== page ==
To make a long story short– He was cute, I was inebriated, he was giving me too much attention for my own good and you can do the math on that one. At one point during the night I was left alone with the off-limits—not so—gentleman and had a moment of weakness that didn’t go too far but it went far enough to do some real damage.
Upon hearing the news, my friend wanted absolutely nothing to do with me ever again. The worst part of it all was that I tried to lie about it the next morning. I follow a twisted philosophy that it is okay to lie if the truth will hurt someone you care about.
The real truth is, dishonesty always makes everything worse.
It was naive of me to think that he wouldn’t tell her what happened. My duplicity and its exposure took what was already a mess and put it in the oven at 450 degrees Fahrenheit. Then dropped in boiling water. It was a piping hot mess.
In the days that followed, I was sick with embarrassment and self-deprecation. And it got me to thinking about the lines we can and can’t cross amongst friends. I started to wonder who my role models for healthy female friendships were. What would the soulmates of Sex and the City do? Would Carrie ever kiss Charlotte’s crush? Probably not. I don’t think this ever happened to the Golden Girls.
Then, I started to look at the modern examples I grew up with. And while Tumblr often glorified Gossip Girl’s iconic duo, Blair and Serena, they were constantly stabbing each other in the back, hooking up with each other’s exes, pushing one another into fountains, you name it. I always thought Brooke and Peyton on One Tree Hill were friendship goals but if anyone remembers how Peyton stole Lucas from Brooke you’d beg to differ. It’s hard not to blame the CW a little bit for setting a poor example for diplomatic relations of the female kind. And while Lena Dunham’s Girls made moves in the feminist agenda it didn’t exactly set the stage for supportive friendships between twenty-something women. The images of camaraderie between the X-chromosomes growing up did not exactly act as the pillars of true friendship and now I find myself handicapped in one of the most important areas of my life.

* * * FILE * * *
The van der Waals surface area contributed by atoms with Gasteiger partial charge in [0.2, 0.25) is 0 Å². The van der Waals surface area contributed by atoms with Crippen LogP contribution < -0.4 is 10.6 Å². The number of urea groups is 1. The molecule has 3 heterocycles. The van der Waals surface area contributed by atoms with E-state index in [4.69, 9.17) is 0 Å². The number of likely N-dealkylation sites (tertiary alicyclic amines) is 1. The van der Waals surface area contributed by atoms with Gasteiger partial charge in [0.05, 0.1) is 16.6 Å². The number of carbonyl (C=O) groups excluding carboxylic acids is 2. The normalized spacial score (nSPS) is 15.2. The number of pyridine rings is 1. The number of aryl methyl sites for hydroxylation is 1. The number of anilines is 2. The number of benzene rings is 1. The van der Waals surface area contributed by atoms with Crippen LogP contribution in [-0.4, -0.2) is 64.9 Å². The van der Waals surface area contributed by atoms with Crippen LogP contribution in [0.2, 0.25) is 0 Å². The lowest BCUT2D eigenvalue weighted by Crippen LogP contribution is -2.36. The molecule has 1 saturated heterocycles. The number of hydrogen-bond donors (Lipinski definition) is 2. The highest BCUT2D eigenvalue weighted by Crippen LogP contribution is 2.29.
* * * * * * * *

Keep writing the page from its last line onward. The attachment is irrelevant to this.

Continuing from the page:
If you ever come close to, think about, or have already broken the sacred bond of girl code, you have to be honest and sincere. You have to rebuild the trust or keep it established if you’ve yet to taint it.
At this moment my friend and I have worked it out. I told her the truth, my side of the story and she respected my honesty. Luckily I meant enough to her and she knew me well enough to believe I would never intentionally hurt her. She said she respectively needs time to trust me again.
With every mistake, I learn more and more about how to live this life and how to keep those that matter in it.
So no, it’s not okay to break girl code, however, it is okay to be human and make mistakes. The point of girl code—or as Gretchen Weiners would say, “the rule of feminism”—is trust. To be the cause of your best friend’s pain is not a role you want to play. Every girl needs her gal pals and maintaining friendships is a difficult but vitally important task.